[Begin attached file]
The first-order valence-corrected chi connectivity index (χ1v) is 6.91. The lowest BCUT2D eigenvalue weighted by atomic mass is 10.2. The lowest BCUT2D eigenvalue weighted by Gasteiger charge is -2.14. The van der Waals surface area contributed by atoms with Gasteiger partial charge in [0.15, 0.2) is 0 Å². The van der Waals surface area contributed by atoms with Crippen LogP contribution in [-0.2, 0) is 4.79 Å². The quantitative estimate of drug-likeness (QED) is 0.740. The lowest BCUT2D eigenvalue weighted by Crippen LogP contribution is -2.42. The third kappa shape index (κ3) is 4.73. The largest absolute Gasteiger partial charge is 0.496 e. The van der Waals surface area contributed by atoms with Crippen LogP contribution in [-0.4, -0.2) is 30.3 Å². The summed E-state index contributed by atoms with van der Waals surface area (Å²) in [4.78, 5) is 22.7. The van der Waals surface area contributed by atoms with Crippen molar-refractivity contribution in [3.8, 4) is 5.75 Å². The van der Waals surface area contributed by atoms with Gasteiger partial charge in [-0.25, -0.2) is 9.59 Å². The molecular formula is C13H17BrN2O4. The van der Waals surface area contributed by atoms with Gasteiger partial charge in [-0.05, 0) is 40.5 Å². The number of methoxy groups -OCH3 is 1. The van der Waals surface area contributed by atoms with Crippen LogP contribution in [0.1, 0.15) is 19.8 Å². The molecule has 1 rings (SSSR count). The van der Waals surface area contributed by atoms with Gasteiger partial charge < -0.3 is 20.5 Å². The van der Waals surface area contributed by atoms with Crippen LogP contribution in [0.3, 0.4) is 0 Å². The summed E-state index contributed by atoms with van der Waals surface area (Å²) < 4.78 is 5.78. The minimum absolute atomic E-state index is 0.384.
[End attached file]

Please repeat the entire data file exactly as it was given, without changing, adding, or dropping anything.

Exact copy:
The first-order valence-corrected chi connectivity index (χ1v) is 6.91. The lowest BCUT2D eigenvalue weighted by atomic mass is 10.2. The lowest BCUT2D eigenvalue weighted by Gasteiger charge is -2.14. The van der Waals surface area contributed by atoms with Gasteiger partial charge in [0.15, 0.2) is 0 Å². The van der Waals surface area contributed by atoms with Crippen LogP contribution in [-0.2, 0) is 4.79 Å². The quantitative estimate of drug-likeness (QED) is 0.740. The lowest BCUT2D eigenvalue weighted by Crippen LogP contribution is -2.42. The third kappa shape index (κ3) is 4.73. The largest absolute Gasteiger partial charge is 0.496 e. The van der Waals surface area contributed by atoms with Crippen LogP contribution in [-0.4, -0.2) is 30.3 Å². The summed E-state index contributed by atoms with van der Waals surface area (Å²) in [4.78, 5) is 22.7. The van der Waals surface area contributed by atoms with Crippen molar-refractivity contribution in [3.8, 4) is 5.75 Å². The van der Waals surface area contributed by atoms with Gasteiger partial charge in [-0.25, -0.2) is 9.59 Å². The molecular formula is C13H17BrN2O4. The van der Waals surface area contributed by atoms with Gasteiger partial charge in [-0.05, 0) is 40.5 Å². The number of methoxy groups -OCH3 is 1. The van der Waals surface area contributed by atoms with Crippen LogP contribution in [0.1, 0.15) is 19.8 Å². The molecule has 1 rings (SSSR count). The van der Waals surface area contributed by atoms with Gasteiger partial charge < -0.3 is 20.5 Å². The van der Waals surface area contributed by atoms with Crippen LogP contribution in [0.3, 0.4) is 0 Å². The summed E-state index contributed by atoms with van der Waals surface area (Å²) < 4.78 is 5.78. The minimum absolute atomic E-state index is 0.384.